It is lunch time on Friday. From this vantage point, a few hours from quitting time, I am pretty sure I am going to end the week with the week’s major to-dos crossed off my list.
Perhaps this shouldn’t astonish me, but it does. Work was heavy, though not overly so. The planned personal events consumed many hours — the new house end-of-project walk-through, organizing and wrapping presents (that took over 3 hours to ensure under-the-tree equity…), a child’s band performance, choir practice — but these were built into the model. The complications happen when you throw in the curveballs: the forgotten earth science project materials that necessitated a trip to Michaels, the 6-year-old scratching his eye with the foam at gymnastics last night such that it is swollen and he can’t keep it comfortably open so he is home with me today, a during-the-week house showing that came up yesterday….
Life seldom goes as planned. But the upside of thinking through the week ahead of time — which I do each Friday — is that you can identify what absolutely has to happen. Then you can think about when it can happen. And then you can build in open space for when the inevitable crises arise. Since you know what has to happen, those priorities get automatically rescheduled for the available open space. And one way or another, stuff gets done.
Well, most of it. I didn’t order the mat to go under the exercise equipment at the new house, but to be honest, despite the time sensitivity there, it probably wasn’t a top priority…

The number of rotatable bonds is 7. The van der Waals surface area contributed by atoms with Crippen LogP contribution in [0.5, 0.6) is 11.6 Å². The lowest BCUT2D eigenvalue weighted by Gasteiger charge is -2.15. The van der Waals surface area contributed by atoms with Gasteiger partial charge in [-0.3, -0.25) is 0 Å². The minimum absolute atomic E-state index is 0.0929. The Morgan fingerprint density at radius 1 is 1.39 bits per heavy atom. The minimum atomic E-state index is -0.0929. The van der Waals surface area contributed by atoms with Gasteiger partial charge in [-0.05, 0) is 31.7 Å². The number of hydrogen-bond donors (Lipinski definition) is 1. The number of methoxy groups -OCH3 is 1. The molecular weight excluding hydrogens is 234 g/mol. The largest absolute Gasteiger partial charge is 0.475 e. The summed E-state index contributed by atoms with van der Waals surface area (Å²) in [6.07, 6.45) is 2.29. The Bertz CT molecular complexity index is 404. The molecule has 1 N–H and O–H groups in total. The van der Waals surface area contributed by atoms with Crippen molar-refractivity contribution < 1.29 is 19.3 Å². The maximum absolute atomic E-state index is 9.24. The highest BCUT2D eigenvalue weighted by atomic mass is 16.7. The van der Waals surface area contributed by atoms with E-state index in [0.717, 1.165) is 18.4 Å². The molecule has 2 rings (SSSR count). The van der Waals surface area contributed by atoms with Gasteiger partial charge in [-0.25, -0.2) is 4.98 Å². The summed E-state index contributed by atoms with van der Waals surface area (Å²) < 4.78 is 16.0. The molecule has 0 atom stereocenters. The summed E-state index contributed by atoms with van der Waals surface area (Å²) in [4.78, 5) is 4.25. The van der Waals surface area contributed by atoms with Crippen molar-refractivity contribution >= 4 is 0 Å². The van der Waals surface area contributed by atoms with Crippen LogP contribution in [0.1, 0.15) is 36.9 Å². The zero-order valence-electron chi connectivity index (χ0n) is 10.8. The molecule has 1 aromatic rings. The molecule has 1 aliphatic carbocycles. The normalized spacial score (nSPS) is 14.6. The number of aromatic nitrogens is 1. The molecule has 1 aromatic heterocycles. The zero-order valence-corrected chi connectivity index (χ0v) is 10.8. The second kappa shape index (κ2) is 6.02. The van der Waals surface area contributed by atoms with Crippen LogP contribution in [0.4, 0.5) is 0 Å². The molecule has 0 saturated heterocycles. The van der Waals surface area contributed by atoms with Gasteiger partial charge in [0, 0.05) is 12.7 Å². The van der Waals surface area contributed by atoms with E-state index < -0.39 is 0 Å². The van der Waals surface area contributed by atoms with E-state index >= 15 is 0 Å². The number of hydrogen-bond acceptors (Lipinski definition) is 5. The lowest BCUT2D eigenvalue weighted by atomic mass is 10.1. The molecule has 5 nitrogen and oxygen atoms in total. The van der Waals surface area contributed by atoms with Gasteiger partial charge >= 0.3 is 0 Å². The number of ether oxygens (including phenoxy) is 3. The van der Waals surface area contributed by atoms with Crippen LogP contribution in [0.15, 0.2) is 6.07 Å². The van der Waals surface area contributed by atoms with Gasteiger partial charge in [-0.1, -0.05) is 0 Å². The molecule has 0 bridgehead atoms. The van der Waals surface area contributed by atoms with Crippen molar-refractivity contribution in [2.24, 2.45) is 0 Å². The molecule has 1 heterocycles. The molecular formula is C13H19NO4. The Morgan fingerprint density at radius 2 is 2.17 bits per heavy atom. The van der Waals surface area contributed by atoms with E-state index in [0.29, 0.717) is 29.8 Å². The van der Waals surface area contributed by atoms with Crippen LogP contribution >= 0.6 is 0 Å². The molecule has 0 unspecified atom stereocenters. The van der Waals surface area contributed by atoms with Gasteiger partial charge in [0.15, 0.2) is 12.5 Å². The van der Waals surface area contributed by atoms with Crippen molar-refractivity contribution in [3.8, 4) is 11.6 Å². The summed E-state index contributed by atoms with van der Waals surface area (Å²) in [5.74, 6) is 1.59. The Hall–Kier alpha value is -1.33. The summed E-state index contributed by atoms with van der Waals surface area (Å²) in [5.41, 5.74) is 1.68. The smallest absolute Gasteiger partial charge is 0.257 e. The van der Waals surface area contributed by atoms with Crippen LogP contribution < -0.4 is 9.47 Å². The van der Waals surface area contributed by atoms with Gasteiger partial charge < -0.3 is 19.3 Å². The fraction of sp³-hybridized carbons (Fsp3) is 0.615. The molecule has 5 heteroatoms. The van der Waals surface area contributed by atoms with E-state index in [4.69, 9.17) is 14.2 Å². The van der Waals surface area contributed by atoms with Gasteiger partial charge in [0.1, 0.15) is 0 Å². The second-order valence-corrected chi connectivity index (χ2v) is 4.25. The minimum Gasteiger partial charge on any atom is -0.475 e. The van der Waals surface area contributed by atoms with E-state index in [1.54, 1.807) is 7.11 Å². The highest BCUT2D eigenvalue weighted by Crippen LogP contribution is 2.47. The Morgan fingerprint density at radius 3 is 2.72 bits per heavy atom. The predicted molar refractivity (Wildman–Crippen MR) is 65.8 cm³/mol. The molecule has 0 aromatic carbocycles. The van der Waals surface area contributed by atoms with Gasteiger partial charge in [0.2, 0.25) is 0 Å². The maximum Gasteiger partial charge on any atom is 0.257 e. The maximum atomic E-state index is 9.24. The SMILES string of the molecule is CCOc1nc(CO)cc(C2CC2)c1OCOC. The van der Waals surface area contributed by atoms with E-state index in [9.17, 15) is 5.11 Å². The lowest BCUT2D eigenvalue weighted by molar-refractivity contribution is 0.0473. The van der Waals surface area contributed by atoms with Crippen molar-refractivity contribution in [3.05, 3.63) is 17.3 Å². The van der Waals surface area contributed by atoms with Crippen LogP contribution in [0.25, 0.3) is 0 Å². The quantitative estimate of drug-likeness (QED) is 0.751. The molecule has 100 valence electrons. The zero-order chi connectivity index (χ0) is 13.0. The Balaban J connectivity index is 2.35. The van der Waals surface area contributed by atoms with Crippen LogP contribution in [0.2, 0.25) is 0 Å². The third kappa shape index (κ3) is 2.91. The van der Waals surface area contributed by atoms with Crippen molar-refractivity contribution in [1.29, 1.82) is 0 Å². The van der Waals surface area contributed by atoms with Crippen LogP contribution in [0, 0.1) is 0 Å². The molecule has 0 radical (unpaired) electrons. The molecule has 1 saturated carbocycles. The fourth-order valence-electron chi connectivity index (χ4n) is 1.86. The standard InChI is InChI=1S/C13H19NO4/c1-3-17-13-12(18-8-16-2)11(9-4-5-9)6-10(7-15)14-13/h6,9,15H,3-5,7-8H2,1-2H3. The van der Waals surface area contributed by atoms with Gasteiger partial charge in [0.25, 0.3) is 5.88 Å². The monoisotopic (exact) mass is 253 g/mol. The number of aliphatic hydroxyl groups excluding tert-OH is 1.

Do you plan your weeks on Fridays?
4 thoughts on “Friday planning gets it done (even when things don’t go as planned)”
I tend to plan my weeks on Sunday afternoon/evening.
I’m usually so ready to say goodbye to work and responsibilities on Friday, that I don’t have the mental headspace to really think through the next week, yet.
The presents look great – I think it’s such a great idea to assign each child unique wrapping paper; definitely would make judging equity a bit easier.
My kids and their cousin all have birthdays within days of each other so we often do one big celebration for all three kids at once. My mom started a tradition of buying them each their own wrapping paper, based as closely as she could manage on an interest of theirs from the past year (unicorns, soccer, music, airplanes, whatever). It’s been a huge hit and it sparks a lot of memories in pictures of the kind of person they were at that age. 🙂 It’s since been adopted to their Christmas presents as well.
@Jenny – individual wrapping paper is so the way to go! We have wrapping paper for extended family presents too that’s different. Costco sells 3-pack jumbo rolls of double sided paper so we really didn’t need to get too many units of paper to get 12 different kinds! Plus leftovers from years past…
I plan my week on Sundays, a more laid back day for me than weekdays, when I’m working on my web guide and blog. I use the Apple calendar on my laptop. My recurring tasks (daily, weekly, monthly and annual) are already entered for the year. First thing every morning I open yesterday’s date and drag unfinished tasks to another date. I make adjustments to today’s schedule if necessary. Then I print it, fold it into quarters and secure it with a binder clip. I tuck little things into the folds – like dry cleaning tickets, a list of things needed at the grocery store, prescriptions to fill, etc.. I keep the printout with me all day. That way I can add reminders as I think of them, often while sitting in the waiting room at the doctor’s office, or doing some other mindless thing.) The reminders I added yesterday include refill the bird feeder, call a friend who’s in the hospital, fix the Christmas lights that fell down overnight and buy silver ribbon for my gift wrap supplies box. They will all get done….it’s Sunday!